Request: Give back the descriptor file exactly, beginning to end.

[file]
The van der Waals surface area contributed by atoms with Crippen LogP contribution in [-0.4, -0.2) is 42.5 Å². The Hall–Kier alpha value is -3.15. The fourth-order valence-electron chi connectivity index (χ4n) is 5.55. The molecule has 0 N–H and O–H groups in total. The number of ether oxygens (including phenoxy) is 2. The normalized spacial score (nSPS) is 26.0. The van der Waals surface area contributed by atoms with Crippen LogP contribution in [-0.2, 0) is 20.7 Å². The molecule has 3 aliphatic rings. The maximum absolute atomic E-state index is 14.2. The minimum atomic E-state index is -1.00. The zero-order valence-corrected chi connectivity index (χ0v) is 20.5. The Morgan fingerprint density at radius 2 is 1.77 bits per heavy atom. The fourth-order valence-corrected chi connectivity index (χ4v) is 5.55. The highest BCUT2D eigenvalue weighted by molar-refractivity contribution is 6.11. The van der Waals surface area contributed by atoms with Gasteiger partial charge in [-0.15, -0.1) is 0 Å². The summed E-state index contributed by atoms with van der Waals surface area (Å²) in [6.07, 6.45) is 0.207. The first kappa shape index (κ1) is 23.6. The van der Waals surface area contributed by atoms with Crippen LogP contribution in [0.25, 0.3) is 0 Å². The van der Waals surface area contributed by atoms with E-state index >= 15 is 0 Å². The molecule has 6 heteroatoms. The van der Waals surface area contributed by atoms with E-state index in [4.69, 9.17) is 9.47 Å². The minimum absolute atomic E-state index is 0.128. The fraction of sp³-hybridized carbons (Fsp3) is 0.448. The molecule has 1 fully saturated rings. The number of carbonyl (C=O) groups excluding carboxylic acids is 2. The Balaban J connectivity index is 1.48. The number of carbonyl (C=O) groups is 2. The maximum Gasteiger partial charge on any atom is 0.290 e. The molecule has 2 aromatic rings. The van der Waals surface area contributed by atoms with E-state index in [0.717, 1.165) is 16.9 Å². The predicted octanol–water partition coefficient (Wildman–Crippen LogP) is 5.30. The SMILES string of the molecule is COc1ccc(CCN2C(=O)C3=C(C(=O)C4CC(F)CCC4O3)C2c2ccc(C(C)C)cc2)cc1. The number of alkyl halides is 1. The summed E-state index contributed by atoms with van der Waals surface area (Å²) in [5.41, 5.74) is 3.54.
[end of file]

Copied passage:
The van der Waals surface area contributed by atoms with Crippen LogP contribution in [-0.4, -0.2) is 42.5 Å². The Hall–Kier alpha value is -3.15. The fourth-order valence-electron chi connectivity index (χ4n) is 5.55. The molecule has 0 N–H and O–H groups in total. The number of ether oxygens (including phenoxy) is 2. The normalized spacial score (nSPS) is 26.0. The van der Waals surface area contributed by atoms with Crippen LogP contribution in [-0.2, 0) is 20.7 Å². The molecule has 3 aliphatic rings. The maximum absolute atomic E-state index is 14.2. The minimum atomic E-state index is -1.00. The zero-order valence-corrected chi connectivity index (χ0v) is 20.5. The Morgan fingerprint density at radius 2 is 1.77 bits per heavy atom. The fourth-order valence-corrected chi connectivity index (χ4v) is 5.55. The highest BCUT2D eigenvalue weighted by molar-refractivity contribution is 6.11. The van der Waals surface area contributed by atoms with Gasteiger partial charge in [-0.15, -0.1) is 0 Å². The summed E-state index contributed by atoms with van der Waals surface area (Å²) in [6.07, 6.45) is 0.207. The first kappa shape index (κ1) is 23.6. The van der Waals surface area contributed by atoms with Crippen LogP contribution in [0.25, 0.3) is 0 Å². The van der Waals surface area contributed by atoms with E-state index >= 15 is 0 Å². The molecule has 6 heteroatoms. The van der Waals surface area contributed by atoms with E-state index in [4.69, 9.17) is 9.47 Å². The minimum absolute atomic E-state index is 0.128. The fraction of sp³-hybridized carbons (Fsp3) is 0.448. The molecule has 1 fully saturated rings. The number of carbonyl (C=O) groups excluding carboxylic acids is 2. The Balaban J connectivity index is 1.48. The number of carbonyl (C=O) groups is 2. The maximum Gasteiger partial charge on any atom is 0.290 e. The molecule has 2 aromatic rings. The van der Waals surface area contributed by atoms with E-state index in [0.717, 1.165) is 16.9 Å². The predicted octanol–water partition coefficient (Wildman–Crippen LogP) is 5.30. The SMILES string of the molecule is COc1ccc(CCN2C(=O)C3=C(C(=O)C4CC(F)CCC4O3)C2c2ccc(C(C)C)cc2)cc1. The number of alkyl halides is 1. The summed E-state index contributed by atoms with van der Waals surface area (Å²) in [5.41, 5.74) is 3.54.